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Discussion Starter #1
You guys have been so kind and knowledgeable that I am hoping you might give me some more advice.

I have written on here before that I finally “got it” that debt is generally bad. Sadly, before we got it, my husband and I have aquired 2 car payments, a credit card and owe 95K on our house. Stupid, I know. I wish we had figured it out sooner but at least we did. Anyway, I was looking at the Lexington foreclosures and found we can actually get a house in a decent neighborhood fairly cheap. I mean, 10K or less. Our housing market is still doing ok here and we could probably sell and get what we owe on our home. But it is going down slowly. We have lost most of the equity due to the downturn and will take a hit BUT we can pay cash for a foreclosure house. Keep in mind too that my hours were cut and my husband’s job is iffy as to whether it will be outsourced or not. And we have friends in both cities. No family in either. Heck, no family in this state!

So, Pros:
No house payment – can pay off other debt quickly
Larger yard for our dogs and a garden
Be much closer to our work places
Might could afford a vacation/BOL within 5 years. (if it lasts that long)

Cons
Live in a much larger city
Don’t like Lexington as much as we like Gtown
New neighbors tho only 1 neighbor are we close to
Have to get ours ready to sell. Will cost a bit.
Neighborhood may not be as safe as our current one, but it won’t be horrible

I hope I have stated this well enought for you to tell me what would you do. Stay in current house or go? Thanks for any input!
 

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Forever Vigilant
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First, you are going about this in the wrong way. Your home is your shelter, and it is barely OK to have a payment on it. What is not OK are the car payments and the Credit Cards. Immediately cut up the credit cards and close the accounts. Create an emergency fund (in cash) that is equal to 2% of your net income or $1000, whichever is more. Sell the cars today, even if you are upside down on them. Buy some cheap junkers that run, drive, stop, and can pass an inspection. PAY CASH FOR THEM. Focus every penny of extra money to paying off your credit cards.

Once you have all of those debts paid for, then you can focus all extra money on your mortgage and it will be paid off before you know it. If you think you can sell without getting hosed, then by all means, do so. Just make sure you can get a new loan or pay cash.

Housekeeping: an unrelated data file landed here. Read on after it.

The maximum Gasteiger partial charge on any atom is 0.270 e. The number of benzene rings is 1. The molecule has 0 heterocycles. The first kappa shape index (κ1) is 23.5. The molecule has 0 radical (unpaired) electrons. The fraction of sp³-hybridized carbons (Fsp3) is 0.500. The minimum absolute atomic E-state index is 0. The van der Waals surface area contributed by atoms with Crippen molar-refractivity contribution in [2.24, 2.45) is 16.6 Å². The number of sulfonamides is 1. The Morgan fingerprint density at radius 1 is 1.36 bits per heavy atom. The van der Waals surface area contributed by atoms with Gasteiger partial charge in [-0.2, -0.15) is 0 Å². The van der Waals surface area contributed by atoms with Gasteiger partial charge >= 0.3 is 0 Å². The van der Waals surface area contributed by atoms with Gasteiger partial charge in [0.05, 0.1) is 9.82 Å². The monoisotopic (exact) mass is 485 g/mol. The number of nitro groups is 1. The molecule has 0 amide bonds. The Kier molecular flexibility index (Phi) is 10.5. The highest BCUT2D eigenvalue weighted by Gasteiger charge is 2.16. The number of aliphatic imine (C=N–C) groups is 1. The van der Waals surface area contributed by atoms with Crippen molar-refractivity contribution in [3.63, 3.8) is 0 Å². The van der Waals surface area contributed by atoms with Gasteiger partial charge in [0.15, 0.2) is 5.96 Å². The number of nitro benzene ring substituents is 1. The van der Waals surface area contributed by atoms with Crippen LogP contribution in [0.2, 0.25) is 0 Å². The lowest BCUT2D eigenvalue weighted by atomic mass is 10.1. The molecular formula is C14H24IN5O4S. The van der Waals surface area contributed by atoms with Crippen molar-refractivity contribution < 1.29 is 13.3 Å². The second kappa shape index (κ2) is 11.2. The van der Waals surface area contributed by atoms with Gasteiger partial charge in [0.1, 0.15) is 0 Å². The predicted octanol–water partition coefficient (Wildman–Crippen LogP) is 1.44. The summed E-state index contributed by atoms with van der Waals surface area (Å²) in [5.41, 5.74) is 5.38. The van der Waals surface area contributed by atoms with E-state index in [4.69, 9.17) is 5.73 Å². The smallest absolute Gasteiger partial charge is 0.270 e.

Cut your lifestyle to the bone to reduce cash outflow - no eating out, no movies, cancel the cable, no manicures, no gym, no parties, etc. Get extra jobs and sell everything that you do not absolutely need to generate extra income. The more income, the faster you can pay off these things.
 

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Learning more each day
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I was looking at the Lexington foreclosures and found we can actually get a house in a decent neighborhood fairly cheap. I mean, 10K or less.
There is livable housing in a decent neighborhood in your area for under $10,000 ? that is our land costs here for 1/3 acre lots. Do you have links to these properties?
 

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Discussion Starter #4
Skyy, look on Realtytrac.com. The listings are on there. You can even check for GA. It tells you whether that's the estimated auction or if it's the loan balance that the bank wants to get rid of it. They do charge a fee to look at all the information but you can get an idea with the information they provide for free.

SMM123- sound advice. Thank you
 

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Red, be careful about buying foreclosed homes. If you're experienced, go for it. If not, I wouldn't recommend it unless you've REALLY done your homework. You can run into all kinds of problems. Dh and I once considered doing this, but after we did some research we decided not to.

My advice for what it's worth is this: Gather all the credit cards and transfer their balances to just one account with the smallest interest rate you can find. Cut all of them up except that one card with the balance, and start paying it off as much as possible every month, on time. Resolve to pay in cash only for future purchases.

As someone stated earlier, save up until you have at least a $1000 emergency fund. If you don't do this, the next time you have an emergency, you'll be tempted to use the credit card again.